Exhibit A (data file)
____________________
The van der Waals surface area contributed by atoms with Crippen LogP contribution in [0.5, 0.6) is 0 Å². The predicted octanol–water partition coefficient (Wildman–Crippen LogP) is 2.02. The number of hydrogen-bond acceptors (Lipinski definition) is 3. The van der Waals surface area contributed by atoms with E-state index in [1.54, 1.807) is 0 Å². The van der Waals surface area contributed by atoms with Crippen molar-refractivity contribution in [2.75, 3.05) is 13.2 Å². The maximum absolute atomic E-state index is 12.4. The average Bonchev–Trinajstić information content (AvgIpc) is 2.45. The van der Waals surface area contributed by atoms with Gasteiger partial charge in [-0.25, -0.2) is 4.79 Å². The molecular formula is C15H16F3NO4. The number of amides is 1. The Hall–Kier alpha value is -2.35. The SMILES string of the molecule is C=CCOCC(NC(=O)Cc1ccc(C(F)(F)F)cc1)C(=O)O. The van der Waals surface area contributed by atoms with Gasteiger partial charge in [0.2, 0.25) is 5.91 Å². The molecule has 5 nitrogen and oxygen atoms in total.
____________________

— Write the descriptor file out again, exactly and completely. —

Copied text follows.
The van der Waals surface area contributed by atoms with Crippen LogP contribution in [0.5, 0.6) is 0 Å². The predicted octanol–water partition coefficient (Wildman–Crippen LogP) is 2.02. The number of hydrogen-bond acceptors (Lipinski definition) is 3. The van der Waals surface area contributed by atoms with E-state index in [1.54, 1.807) is 0 Å². The van der Waals surface area contributed by atoms with Crippen molar-refractivity contribution in [2.75, 3.05) is 13.2 Å². The maximum absolute atomic E-state index is 12.4. The average Bonchev–Trinajstić information content (AvgIpc) is 2.45. The van der Waals surface area contributed by atoms with Gasteiger partial charge in [-0.25, -0.2) is 4.79 Å². The molecular formula is C15H16F3NO4. The number of amides is 1. The Hall–Kier alpha value is -2.35. The SMILES string of the molecule is C=CCOCC(NC(=O)Cc1ccc(C(F)(F)F)cc1)C(=O)O. The van der Waals surface area contributed by atoms with Gasteiger partial charge in [0.2, 0.25) is 5.91 Å². The molecule has 5 nitrogen and oxygen atoms in total.